There is an increased understanding about the medium and long-term effects of climate change in Africa. But this information has not yet filtered down to local decision makers. Without it, they can’t make informed decisions about their futures writes Jessica Omukuti and Phoebe Ganola
Climate change risks are an intergenerational issue
The IPCC’s sixth assessment report highlighted the increasing risks of climate change. Africa is at the forefront of these risks. Today, the Horn of Africa is experiencing the worst drought in a decade and a half. The current drought is due to failed rains for the past several years.
If governments communities and households had information on the nature and intensity of these droughts 15 years ago, it would have made a huge difference to their adaptability and resilience in the face of the current crisis. But information on how the climate will behave in the medium to long term is mostly generated for consumption by non-local decision makers.
There is a recognition that climate information will be needed to enable people to respond address to the climate risks they face in the short, medium- and long term
Despite this recognition, there is a gap in the provision of medium- to long-term (MLT) climate information to people facing the worst of the effects. This is information on how the climate will behave in a year, five years, 20 years and longer into the future. Instead, most efforts on the provision of climate information for local decision makers focus on the short term.
There is growing expertise on the continent in the downscaling of climate projections. This involves transforming global projections of climate change to provide local level information. Universities and national meteorological services in some parts of Africa have received significant financial and technical support to develop these downscaling capacities. While these capacities are currently being used to support research and long-term national planning, they can be further used to support the expansion of provision climate projections to local decision makers.
Acting on information
Long term planning is inherent in how local groups make decisions, and this information can massively shift how they engage in livelihoods and economic planning. This information will be vital in making decisions on which types of crops to grow or propagate and where to grow them. Such decisions depend on projections about rainfall and temperature patterns and the anticipated effects on soils through erosion, nutrient depletion etc.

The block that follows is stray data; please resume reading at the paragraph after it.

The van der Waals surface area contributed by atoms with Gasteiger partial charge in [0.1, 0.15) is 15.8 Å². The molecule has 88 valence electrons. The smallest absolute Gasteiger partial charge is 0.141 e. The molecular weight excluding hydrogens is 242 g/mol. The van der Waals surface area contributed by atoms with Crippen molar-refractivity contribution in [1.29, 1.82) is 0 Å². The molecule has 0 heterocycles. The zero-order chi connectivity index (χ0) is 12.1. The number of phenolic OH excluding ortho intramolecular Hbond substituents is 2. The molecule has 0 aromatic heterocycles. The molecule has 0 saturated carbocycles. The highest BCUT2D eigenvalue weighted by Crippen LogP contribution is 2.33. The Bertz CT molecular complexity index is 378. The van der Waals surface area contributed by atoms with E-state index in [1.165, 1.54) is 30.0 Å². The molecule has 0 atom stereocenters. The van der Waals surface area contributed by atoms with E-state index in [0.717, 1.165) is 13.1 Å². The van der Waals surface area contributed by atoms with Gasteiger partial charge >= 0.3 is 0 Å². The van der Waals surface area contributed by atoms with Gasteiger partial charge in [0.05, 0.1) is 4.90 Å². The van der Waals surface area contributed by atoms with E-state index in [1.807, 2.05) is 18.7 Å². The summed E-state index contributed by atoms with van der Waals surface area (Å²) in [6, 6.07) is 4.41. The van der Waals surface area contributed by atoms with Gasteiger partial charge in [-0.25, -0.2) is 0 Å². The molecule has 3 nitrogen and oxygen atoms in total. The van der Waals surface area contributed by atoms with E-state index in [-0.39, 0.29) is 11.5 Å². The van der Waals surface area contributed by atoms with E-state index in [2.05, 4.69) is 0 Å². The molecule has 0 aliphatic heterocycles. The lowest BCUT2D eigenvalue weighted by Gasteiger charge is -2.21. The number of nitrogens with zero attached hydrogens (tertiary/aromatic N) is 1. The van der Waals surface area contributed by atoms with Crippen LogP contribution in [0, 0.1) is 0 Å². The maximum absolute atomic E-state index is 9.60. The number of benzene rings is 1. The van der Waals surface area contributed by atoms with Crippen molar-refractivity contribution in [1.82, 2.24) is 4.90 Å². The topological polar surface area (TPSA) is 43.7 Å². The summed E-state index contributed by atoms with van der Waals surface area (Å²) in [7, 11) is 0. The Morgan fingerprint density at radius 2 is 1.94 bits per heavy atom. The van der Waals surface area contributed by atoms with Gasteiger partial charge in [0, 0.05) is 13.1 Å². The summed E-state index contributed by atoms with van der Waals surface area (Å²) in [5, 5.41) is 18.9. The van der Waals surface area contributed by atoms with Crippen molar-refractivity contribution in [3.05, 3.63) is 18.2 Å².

Such information will also help individuals make informed decisions about; whether or not to migrate to a different location, and how to allocate investments in the medium and long term.
In Kitui, Kenya young people are concerned about how their livelihoods will be affected in future. Older generations are concerned with what they can do to protect current resources for not just themselves but also the young and future generations. While the older generation are is more interested in medium-term climate information, young people are likely to find medium and long-term climate information useful for their decision making.
Climate projections are not easy
Generating medium to long-term climate change projections requires deep expertise as well as large amounts of accurate data. Both are not uniformly available across Africa, with places that are particularly experiencing, or projected to experience extreme risks being the most disadvantaged. For example, while the Horn of Africa and West Africa have made progress in using regional climate outlook forums and regional collaborations to engage different groups in the generation and use of climate information, central African countries are comparatively behind in this process.
Integration into existing climate information services
Beyond the technical downscaling of this information, what is required is the integration of these projections into decision making, particularly for local decision makers. This should not be a standalone or parallel initiative to other ongoing activities but should be integrated with existing initiatives. This approach will comprehensively meet the short-, medium- and long-term needs of both local and non-local decision makers. Many initiatives are targeted towards the provision of seasonal climate information for local decision makers. Leveraging these can be a useful tool for ensuring cost effectiveness and efficient spread of longer-term information.
It is also important to ensure that this information is relevant and usable to different groups of users, and therefore requires the involvement of other social scientists who broker this information between the producers and users of climate information.
This will involve leadership by both regional and national meteorological services, as well as national and local governments, and civil society to ensure that this information reaches those who need it the most.
Patience is important. The information landscape across Africa is very fragmented and needs time to be brought together.
This work was funded by a fellowship from the African Institute for Mathematical Sciences, with financial support from the Government of Canada, provided through Global Affairs Canada, and the International Development Research Centre.
Photo credit: Phoebe Ganola